Posted by Alan Edwards ● 13-Feb-2018 09:00:00

The fearless B2B marketer or time to stop and think?

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I was taken aback by a recent announcement. This may have been because of my age, or because I’m a closet luddite? Who knows, but most likely it’s a fear that the world I know is starting to move faster than me! The announcement? The rise of ‘The Fearless Marketer’! It’s the theme for the 2018 Marketing Nation event, held by Marketo.

Think about that for a moment. Fearless is brave, unafraid, gutsy, heroic, intrepid, courageous. Wow! Haven’t B2B marketers enough to contend with, without becoming Fearless?

I have to say this bothered me (sorry, I know, Luddite). From my own experience I have seen B2B marketers being pretty fearless for the last decade. Often times too fearless for their own good and I wonder whether it has been fearlessness, or fear?

Amongst much that has changed for the B2B Marketer the most noticeable is accountability. Research shows the extent to which CEOs distrust marketing and now expect very clear returns on the vast sums invested. The B2B Marketing leader is now fully in the headlights! And will our CEOs appreciate us becoming even more fearless?

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The problem I feel is this. That marketing technology has stepped in as the ‘snake oil’ that will solve the revenue ills of marketing. Marketing fearlessness has driven rapid adoption in the hope that the ills will be cured, and marketing can unequivocally prove their contribution. Sadly, this hasn’t been the case. Huge technology investments lie semi-implemented. CEOs have been sold the potential, made the further investment, and seen no further progress. The cure is not going to be yet more technology, or more features in existing technology. The cure will be marketing having a ‘mea culpa’ moment with the CEO.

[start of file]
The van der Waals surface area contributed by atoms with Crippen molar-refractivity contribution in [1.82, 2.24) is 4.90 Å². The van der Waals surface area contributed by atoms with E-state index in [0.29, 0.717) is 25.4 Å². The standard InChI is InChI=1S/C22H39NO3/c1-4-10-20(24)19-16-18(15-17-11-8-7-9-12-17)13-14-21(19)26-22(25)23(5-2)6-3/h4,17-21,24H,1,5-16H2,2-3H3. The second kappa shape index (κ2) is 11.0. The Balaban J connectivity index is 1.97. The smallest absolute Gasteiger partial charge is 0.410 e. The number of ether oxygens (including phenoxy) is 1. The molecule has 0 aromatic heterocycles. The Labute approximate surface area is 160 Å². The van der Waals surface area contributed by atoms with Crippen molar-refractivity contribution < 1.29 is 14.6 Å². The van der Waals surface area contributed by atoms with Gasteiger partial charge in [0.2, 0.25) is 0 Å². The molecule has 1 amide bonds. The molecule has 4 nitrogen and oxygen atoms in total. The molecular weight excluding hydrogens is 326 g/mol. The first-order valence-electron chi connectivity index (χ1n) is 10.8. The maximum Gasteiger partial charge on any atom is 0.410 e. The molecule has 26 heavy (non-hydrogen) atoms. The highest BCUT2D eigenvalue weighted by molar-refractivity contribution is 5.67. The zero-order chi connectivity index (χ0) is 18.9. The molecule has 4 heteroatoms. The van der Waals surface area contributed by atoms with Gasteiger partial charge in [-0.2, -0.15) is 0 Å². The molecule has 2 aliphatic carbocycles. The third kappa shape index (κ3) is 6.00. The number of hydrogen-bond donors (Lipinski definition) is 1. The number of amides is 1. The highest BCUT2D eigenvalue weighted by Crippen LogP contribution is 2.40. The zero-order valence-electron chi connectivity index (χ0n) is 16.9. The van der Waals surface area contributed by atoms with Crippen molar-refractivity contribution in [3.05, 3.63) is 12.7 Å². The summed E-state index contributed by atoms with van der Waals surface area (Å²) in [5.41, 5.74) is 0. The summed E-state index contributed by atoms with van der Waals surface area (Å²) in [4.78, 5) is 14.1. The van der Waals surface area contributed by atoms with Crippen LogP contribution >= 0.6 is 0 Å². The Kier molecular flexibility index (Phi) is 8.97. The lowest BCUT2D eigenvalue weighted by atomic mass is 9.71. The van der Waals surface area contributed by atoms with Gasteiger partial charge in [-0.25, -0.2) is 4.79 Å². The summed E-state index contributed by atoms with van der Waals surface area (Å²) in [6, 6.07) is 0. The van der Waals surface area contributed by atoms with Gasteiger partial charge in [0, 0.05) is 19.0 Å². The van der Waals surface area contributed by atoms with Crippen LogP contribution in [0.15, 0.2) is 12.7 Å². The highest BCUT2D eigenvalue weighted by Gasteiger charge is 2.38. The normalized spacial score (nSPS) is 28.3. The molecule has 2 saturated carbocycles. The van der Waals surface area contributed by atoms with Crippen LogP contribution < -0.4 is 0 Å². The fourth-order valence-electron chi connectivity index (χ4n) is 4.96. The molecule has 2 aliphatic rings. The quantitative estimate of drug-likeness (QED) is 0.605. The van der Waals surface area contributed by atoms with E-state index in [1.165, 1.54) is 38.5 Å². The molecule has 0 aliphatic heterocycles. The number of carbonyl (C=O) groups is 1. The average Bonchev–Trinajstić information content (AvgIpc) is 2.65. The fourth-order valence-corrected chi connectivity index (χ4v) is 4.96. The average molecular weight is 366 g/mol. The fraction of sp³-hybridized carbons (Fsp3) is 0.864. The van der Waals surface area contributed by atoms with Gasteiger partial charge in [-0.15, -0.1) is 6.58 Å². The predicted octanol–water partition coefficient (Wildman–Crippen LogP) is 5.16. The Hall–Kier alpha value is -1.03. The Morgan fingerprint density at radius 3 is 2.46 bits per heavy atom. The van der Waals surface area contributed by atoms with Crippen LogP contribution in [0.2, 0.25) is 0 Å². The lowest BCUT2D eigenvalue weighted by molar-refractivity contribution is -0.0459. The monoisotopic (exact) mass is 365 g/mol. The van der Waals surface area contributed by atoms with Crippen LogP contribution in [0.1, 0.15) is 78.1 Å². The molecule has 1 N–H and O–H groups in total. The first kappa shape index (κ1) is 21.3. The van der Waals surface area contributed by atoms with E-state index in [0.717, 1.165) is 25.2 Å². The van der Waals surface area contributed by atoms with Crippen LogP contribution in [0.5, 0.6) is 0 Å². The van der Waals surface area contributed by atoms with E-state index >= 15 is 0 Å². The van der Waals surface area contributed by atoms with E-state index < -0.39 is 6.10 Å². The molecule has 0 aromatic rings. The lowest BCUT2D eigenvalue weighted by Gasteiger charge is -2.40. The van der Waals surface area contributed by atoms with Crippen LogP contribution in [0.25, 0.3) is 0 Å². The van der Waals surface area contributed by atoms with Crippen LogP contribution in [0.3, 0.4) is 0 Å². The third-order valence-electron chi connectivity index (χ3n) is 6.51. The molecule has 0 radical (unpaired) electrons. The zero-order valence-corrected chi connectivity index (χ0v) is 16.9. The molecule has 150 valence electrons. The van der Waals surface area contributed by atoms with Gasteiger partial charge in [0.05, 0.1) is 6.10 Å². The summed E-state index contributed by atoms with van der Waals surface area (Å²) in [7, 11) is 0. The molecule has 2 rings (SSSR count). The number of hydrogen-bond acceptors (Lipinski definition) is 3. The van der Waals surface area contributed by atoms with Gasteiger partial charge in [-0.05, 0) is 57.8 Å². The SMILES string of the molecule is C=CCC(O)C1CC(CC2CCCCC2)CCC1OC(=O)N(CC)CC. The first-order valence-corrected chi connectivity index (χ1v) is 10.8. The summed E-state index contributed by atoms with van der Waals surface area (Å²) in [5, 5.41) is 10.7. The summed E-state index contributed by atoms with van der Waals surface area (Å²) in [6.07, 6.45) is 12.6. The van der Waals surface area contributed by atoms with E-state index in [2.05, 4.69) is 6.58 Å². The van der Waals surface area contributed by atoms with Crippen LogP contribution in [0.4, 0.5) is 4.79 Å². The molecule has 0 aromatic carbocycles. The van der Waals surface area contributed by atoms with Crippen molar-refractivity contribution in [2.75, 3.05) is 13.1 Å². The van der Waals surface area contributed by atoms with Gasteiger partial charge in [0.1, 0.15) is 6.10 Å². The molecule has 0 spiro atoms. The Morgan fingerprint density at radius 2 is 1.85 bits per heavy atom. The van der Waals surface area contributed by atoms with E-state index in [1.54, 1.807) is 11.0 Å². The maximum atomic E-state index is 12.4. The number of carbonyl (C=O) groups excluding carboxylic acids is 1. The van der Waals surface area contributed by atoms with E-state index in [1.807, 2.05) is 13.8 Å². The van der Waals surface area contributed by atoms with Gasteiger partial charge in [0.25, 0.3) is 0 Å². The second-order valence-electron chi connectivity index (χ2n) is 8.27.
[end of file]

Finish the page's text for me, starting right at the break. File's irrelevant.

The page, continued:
A recent discussion group of marketing and sales leaders that I ran looked at the marketing revenue issue. The group cited the fact that marketing is seldom at the table during business planning and thus able to properly position, and attribute, the marketing contribution to growth. And the number one solution? Marketing MUST reengage in the business planning / strategy process.

So how do you reengage? Here are a few tips from the discussion group:

  1. Where does the business strategy expect growth to come from? For example, new markets, new products, new customers, all of the above.
  2. What separate and distinct contribution will marketing and sales play in the growth i.e. who does what, and when. Think about the relevant timing differences between marketing and sales and their respective ability to make an impact.
  3. Determine what to measure and agree these measurements. Be very aware that in many cases the old standard metric of leads can be largely irrelevant. Accept an arbitrary lead goal and you may have lost before you start.
  4. Be realistic, do not over commit. In my experience a CEO will value honesty, backed up by a valid argument, over agreeing to fail. Avoid being the ‘yes’ person. Consider putting some budget on account while you better prove the return.
  5. Finally, be realistic about what is likely to work. In most B2B situations a series of vanity metrics like visits, follows, shares and the tactics that drive these won’t move the dial. For B2B the following is mostly true, the sales process may begin online but it will always end offline through a salesperson. It is always based heavily on, or dependent on, relationships. People to people. Tactics that are building real relationships and the metrics that serve these may be the better choice.

Whether this is luddite thinking I don’t know. What I do know is that if as B2B marketers we are to become even more ‘fearless’ then I think we need to think very hard and make sure that our leadership want us to be more fearless!

 

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Topics: B2B Tech PR, b2b marketer